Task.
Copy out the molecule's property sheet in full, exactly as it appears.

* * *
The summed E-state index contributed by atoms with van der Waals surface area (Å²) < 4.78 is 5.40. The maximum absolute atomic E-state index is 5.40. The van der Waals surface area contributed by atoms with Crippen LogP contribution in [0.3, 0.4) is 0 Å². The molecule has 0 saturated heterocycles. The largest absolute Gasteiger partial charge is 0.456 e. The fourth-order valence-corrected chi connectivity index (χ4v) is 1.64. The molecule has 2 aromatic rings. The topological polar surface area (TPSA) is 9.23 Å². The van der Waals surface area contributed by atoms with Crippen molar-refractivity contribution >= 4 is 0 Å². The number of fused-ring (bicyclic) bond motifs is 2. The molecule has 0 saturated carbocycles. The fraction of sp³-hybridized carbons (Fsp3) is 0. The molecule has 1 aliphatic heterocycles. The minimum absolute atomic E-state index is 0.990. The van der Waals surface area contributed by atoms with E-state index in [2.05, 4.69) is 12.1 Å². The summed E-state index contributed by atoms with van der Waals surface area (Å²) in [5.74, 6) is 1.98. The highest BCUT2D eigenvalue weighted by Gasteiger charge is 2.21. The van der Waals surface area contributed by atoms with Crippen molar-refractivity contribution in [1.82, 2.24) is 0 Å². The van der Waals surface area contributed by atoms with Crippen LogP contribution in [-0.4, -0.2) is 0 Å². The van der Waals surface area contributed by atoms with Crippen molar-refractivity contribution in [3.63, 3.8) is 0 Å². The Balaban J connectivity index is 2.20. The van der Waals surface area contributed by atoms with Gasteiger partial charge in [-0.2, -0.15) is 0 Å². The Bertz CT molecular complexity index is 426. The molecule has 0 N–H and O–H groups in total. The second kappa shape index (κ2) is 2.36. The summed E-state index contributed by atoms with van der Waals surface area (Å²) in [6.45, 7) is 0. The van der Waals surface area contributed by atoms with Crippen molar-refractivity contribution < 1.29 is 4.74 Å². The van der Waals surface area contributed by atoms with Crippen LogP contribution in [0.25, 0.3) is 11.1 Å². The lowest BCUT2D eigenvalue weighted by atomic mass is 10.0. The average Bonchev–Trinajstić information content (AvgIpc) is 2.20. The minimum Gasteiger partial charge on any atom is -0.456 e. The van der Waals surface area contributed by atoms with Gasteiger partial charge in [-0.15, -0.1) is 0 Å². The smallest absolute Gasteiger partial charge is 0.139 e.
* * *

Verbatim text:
The summed E-state index contributed by atoms with van der Waals surface area (Å²) < 4.78 is 5.40. The maximum absolute atomic E-state index is 5.40. The van der Waals surface area contributed by atoms with Crippen LogP contribution in [0.3, 0.4) is 0 Å². The molecule has 0 saturated heterocycles. The largest absolute Gasteiger partial charge is 0.456 e. The fourth-order valence-corrected chi connectivity index (χ4v) is 1.64. The molecule has 2 aromatic rings. The topological polar surface area (TPSA) is 9.23 Å². The van der Waals surface area contributed by atoms with Crippen molar-refractivity contribution >= 4 is 0 Å². The number of fused-ring (bicyclic) bond motifs is 2. The molecule has 0 saturated carbocycles. The fraction of sp³-hybridized carbons (Fsp3) is 0. The molecule has 1 aliphatic heterocycles. The minimum absolute atomic E-state index is 0.990. The van der Waals surface area contributed by atoms with E-state index in [2.05, 4.69) is 12.1 Å². The summed E-state index contributed by atoms with van der Waals surface area (Å²) in [5.74, 6) is 1.98. The highest BCUT2D eigenvalue weighted by Gasteiger charge is 2.21. The van der Waals surface area contributed by atoms with Crippen molar-refractivity contribution in [1.82, 2.24) is 0 Å². The van der Waals surface area contributed by atoms with Crippen LogP contribution in [-0.4, -0.2) is 0 Å². The van der Waals surface area contributed by atoms with Crippen molar-refractivity contribution in [3.63, 3.8) is 0 Å². The Balaban J connectivity index is 2.20. The van der Waals surface area contributed by atoms with Gasteiger partial charge in [-0.2, -0.15) is 0 Å². The Bertz CT molecular complexity index is 426. The molecule has 0 N–H and O–H groups in total. The second kappa shape index (κ2) is 2.36. The summed E-state index contributed by atoms with van der Waals surface area (Å²) in [6.45, 7) is 0. The van der Waals surface area contributed by atoms with Crippen molar-refractivity contribution < 1.29 is 4.74 Å². The van der Waals surface area contributed by atoms with Crippen LogP contribution in [0.25, 0.3) is 11.1 Å². The lowest BCUT2D eigenvalue weighted by atomic mass is 10.0. The average Bonchev–Trinajstić information content (AvgIpc) is 2.20. The minimum Gasteiger partial charge on any atom is -0.456 e. The van der Waals surface area contributed by atoms with Gasteiger partial charge in [-0.15, -0.1) is 0 Å². The smallest absolute Gasteiger partial charge is 0.139 e.